Rolling Stone Quilt Block

From our Free Quilt Block Patterns Library

by Julie Baird

This post contains affiliate links for which I receive compensation.

The Rolling Stone quilt block is a kissin' cousin of the Rolling Square. The only difference is it's drawn on a 3x3 grid; a Rolling Square is drawn on a 5x5 grid.

Two different methods are shown below—paper piecing or Connector Corners— for making the corner units. The sides are constructed with strip piecing techniques.

It's a simple block to make.

A popular one, too! You may also know this patchwork design as 'Letter O' or 'Wedding Ring'. 

After the tutorial are several different blocks—all using this same design. The only differences is the fabric placement.

It's time to Cut Up and Sew!

General Instructions

Pin this Rolling Stone tutorial for later

Several abbreviations are used on this page. They are:

  • SA - seam allowance
  • RST - right sides together
  • SiaS - square in a square
  • C.2, C.3, C.4, C.5 - Corner.2, Corner.3, etc.

1/4" SA are used through this tutorial. 

When instructed to press, first press the patches in the closed position just as they came off your sewing machine. This sets the seam, melding the fibers of the threads into the fibers of the fabric.

SA are pressed to the dark unless otherwise noted.

Optional: Download and print paperpiecing pattern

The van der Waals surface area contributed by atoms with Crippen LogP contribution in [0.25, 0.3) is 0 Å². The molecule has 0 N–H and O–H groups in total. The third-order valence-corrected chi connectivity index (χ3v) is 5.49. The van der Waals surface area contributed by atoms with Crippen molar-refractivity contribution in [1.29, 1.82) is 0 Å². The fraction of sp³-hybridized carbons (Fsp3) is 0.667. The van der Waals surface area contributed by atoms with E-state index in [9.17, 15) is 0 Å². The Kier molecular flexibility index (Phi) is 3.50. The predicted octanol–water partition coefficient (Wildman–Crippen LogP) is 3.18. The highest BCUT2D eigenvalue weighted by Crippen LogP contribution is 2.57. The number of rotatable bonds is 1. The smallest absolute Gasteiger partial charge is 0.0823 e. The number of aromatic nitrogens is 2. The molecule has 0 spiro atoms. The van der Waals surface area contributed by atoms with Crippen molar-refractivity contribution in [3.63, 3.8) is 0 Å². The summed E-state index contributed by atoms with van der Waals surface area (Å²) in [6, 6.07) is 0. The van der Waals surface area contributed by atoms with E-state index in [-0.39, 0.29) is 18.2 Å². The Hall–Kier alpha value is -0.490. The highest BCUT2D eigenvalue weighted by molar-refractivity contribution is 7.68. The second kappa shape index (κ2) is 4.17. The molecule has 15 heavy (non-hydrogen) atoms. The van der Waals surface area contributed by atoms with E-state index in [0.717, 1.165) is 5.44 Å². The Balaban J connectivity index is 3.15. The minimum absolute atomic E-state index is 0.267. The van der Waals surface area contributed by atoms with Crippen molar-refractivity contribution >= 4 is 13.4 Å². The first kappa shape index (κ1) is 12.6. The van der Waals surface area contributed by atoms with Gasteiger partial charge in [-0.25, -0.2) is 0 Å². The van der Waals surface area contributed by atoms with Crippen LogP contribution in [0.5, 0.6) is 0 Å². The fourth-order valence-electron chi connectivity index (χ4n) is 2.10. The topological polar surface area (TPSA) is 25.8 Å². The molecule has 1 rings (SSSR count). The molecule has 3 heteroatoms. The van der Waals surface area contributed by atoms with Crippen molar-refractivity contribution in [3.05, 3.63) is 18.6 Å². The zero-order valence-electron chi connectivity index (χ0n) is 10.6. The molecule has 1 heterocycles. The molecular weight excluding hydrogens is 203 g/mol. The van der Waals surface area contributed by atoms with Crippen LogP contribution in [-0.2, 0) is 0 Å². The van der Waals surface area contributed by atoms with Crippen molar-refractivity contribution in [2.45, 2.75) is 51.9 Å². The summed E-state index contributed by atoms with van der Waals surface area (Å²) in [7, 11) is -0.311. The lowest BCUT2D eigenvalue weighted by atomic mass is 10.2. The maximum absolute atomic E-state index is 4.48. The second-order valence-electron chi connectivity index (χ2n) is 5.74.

If you choose to make the Square in a Square units using the Connector Corners method, skip this.

Print the paper piecing patterns you need

You'll need the most current version of Adobe installed on your computer to download the pattern.

On the Adobe Print Menu page, under 'Page Size and Handling' set 'Custom Scale' to 100% before printing for accurate results. Click here to see what it looks like on the Print Menu page.

Choose your block size from the chart below and print the # of copies listed.

Print the SiaS Units

Block Sizes
# of copies Link to PDF
5" 1 2"
7-1/2" 1 3"
10" 2 4"
After printing, follow the information on the printed page to make sure it printed correctly.

Then cut out each unit a bit outside the printed line. There's no extra points here for perfect cutting. The excess will be taken care of after the SiaS is complete.

Step 1: Cutting for a Rolling Stone quilt block